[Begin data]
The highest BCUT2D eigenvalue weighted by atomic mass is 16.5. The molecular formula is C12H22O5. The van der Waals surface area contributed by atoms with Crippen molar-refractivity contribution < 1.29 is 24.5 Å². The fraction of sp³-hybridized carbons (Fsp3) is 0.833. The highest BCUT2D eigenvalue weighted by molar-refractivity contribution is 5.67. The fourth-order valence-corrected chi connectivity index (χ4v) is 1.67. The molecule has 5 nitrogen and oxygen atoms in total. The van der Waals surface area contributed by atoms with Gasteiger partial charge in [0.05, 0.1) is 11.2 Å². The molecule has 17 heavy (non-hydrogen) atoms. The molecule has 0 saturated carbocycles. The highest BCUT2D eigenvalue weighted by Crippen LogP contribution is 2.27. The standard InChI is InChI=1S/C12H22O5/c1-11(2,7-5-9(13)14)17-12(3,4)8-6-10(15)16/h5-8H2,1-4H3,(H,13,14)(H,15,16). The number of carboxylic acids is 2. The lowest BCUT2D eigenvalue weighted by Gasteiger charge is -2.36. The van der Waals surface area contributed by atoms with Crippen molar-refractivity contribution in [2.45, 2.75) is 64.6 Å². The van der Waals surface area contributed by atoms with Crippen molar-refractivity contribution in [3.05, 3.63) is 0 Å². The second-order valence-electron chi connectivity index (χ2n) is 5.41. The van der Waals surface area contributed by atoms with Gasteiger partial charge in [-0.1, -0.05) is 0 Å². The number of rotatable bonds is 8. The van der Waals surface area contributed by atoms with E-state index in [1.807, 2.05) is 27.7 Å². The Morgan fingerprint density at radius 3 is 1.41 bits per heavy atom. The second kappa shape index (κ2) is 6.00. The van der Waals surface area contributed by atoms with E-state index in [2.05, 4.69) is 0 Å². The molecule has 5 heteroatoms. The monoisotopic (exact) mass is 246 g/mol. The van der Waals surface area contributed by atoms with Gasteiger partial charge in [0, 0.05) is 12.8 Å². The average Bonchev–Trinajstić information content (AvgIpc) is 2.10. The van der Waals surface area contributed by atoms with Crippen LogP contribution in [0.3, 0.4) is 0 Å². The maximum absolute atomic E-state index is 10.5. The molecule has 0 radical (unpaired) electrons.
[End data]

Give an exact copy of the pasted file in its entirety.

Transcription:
The highest BCUT2D eigenvalue weighted by atomic mass is 16.5. The molecular formula is C12H22O5. The van der Waals surface area contributed by atoms with Crippen molar-refractivity contribution < 1.29 is 24.5 Å². The fraction of sp³-hybridized carbons (Fsp3) is 0.833. The highest BCUT2D eigenvalue weighted by molar-refractivity contribution is 5.67. The fourth-order valence-corrected chi connectivity index (χ4v) is 1.67. The molecule has 5 nitrogen and oxygen atoms in total. The van der Waals surface area contributed by atoms with Gasteiger partial charge in [0.05, 0.1) is 11.2 Å². The molecule has 17 heavy (non-hydrogen) atoms. The molecule has 0 saturated carbocycles. The highest BCUT2D eigenvalue weighted by Crippen LogP contribution is 2.27. The standard InChI is InChI=1S/C12H22O5/c1-11(2,7-5-9(13)14)17-12(3,4)8-6-10(15)16/h5-8H2,1-4H3,(H,13,14)(H,15,16). The number of carboxylic acids is 2. The lowest BCUT2D eigenvalue weighted by Gasteiger charge is -2.36. The van der Waals surface area contributed by atoms with Crippen molar-refractivity contribution in [2.45, 2.75) is 64.6 Å². The van der Waals surface area contributed by atoms with Crippen molar-refractivity contribution in [3.05, 3.63) is 0 Å². The second-order valence-electron chi connectivity index (χ2n) is 5.41. The van der Waals surface area contributed by atoms with Gasteiger partial charge in [-0.1, -0.05) is 0 Å². The number of rotatable bonds is 8. The van der Waals surface area contributed by atoms with E-state index in [1.807, 2.05) is 27.7 Å². The Morgan fingerprint density at radius 3 is 1.41 bits per heavy atom. The second kappa shape index (κ2) is 6.00. The van der Waals surface area contributed by atoms with E-state index in [2.05, 4.69) is 0 Å². The molecule has 5 heteroatoms. The monoisotopic (exact) mass is 246 g/mol. The van der Waals surface area contributed by atoms with Gasteiger partial charge in [0, 0.05) is 12.8 Å². The average Bonchev–Trinajstić information content (AvgIpc) is 2.10. The van der Waals surface area contributed by atoms with Crippen LogP contribution in [0.3, 0.4) is 0 Å². The maximum absolute atomic E-state index is 10.5. The molecule has 0 radical (unpaired) electrons.